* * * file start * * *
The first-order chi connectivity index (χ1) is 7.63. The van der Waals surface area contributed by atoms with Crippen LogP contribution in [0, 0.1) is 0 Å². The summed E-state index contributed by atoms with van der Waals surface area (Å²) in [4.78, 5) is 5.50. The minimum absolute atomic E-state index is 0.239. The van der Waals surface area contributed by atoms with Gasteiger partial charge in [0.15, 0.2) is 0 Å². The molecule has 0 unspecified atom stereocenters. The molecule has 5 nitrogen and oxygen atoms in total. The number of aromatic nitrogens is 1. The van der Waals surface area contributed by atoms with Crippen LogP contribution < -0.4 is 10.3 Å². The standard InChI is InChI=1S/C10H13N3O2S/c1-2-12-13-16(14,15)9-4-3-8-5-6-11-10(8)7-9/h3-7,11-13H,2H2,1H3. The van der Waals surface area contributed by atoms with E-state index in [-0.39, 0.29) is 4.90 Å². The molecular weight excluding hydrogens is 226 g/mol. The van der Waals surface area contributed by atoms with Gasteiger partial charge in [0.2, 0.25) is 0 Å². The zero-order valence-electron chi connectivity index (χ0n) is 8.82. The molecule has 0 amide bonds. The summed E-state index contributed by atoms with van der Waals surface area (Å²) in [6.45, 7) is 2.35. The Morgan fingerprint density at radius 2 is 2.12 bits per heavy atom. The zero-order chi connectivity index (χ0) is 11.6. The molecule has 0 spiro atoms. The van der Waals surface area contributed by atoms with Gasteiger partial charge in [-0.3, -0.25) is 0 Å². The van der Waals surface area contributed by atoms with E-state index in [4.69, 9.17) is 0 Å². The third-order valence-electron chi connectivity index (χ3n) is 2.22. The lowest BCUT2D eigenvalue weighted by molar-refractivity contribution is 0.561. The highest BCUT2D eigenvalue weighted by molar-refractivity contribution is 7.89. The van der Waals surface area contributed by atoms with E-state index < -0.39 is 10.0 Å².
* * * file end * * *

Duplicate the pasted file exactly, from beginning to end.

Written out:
The first-order chi connectivity index (χ1) is 7.63. The van der Waals surface area contributed by atoms with Crippen LogP contribution in [0, 0.1) is 0 Å². The summed E-state index contributed by atoms with van der Waals surface area (Å²) in [4.78, 5) is 5.50. The minimum absolute atomic E-state index is 0.239. The van der Waals surface area contributed by atoms with Gasteiger partial charge in [0.15, 0.2) is 0 Å². The molecule has 0 unspecified atom stereocenters. The molecule has 5 nitrogen and oxygen atoms in total. The number of aromatic nitrogens is 1. The van der Waals surface area contributed by atoms with Crippen LogP contribution < -0.4 is 10.3 Å². The standard InChI is InChI=1S/C10H13N3O2S/c1-2-12-13-16(14,15)9-4-3-8-5-6-11-10(8)7-9/h3-7,11-13H,2H2,1H3. The van der Waals surface area contributed by atoms with E-state index in [-0.39, 0.29) is 4.90 Å². The molecular weight excluding hydrogens is 226 g/mol. The van der Waals surface area contributed by atoms with Gasteiger partial charge in [0.2, 0.25) is 0 Å². The zero-order valence-electron chi connectivity index (χ0n) is 8.82. The molecule has 0 amide bonds. The summed E-state index contributed by atoms with van der Waals surface area (Å²) in [6.45, 7) is 2.35. The Morgan fingerprint density at radius 2 is 2.12 bits per heavy atom. The zero-order chi connectivity index (χ0) is 11.6. The molecule has 0 spiro atoms. The van der Waals surface area contributed by atoms with Gasteiger partial charge in [-0.3, -0.25) is 0 Å². The van der Waals surface area contributed by atoms with E-state index in [4.69, 9.17) is 0 Å². The third-order valence-electron chi connectivity index (χ3n) is 2.22. The lowest BCUT2D eigenvalue weighted by molar-refractivity contribution is 0.561. The highest BCUT2D eigenvalue weighted by molar-refractivity contribution is 7.89. The van der Waals surface area contributed by atoms with E-state index < -0.39 is 10.0 Å².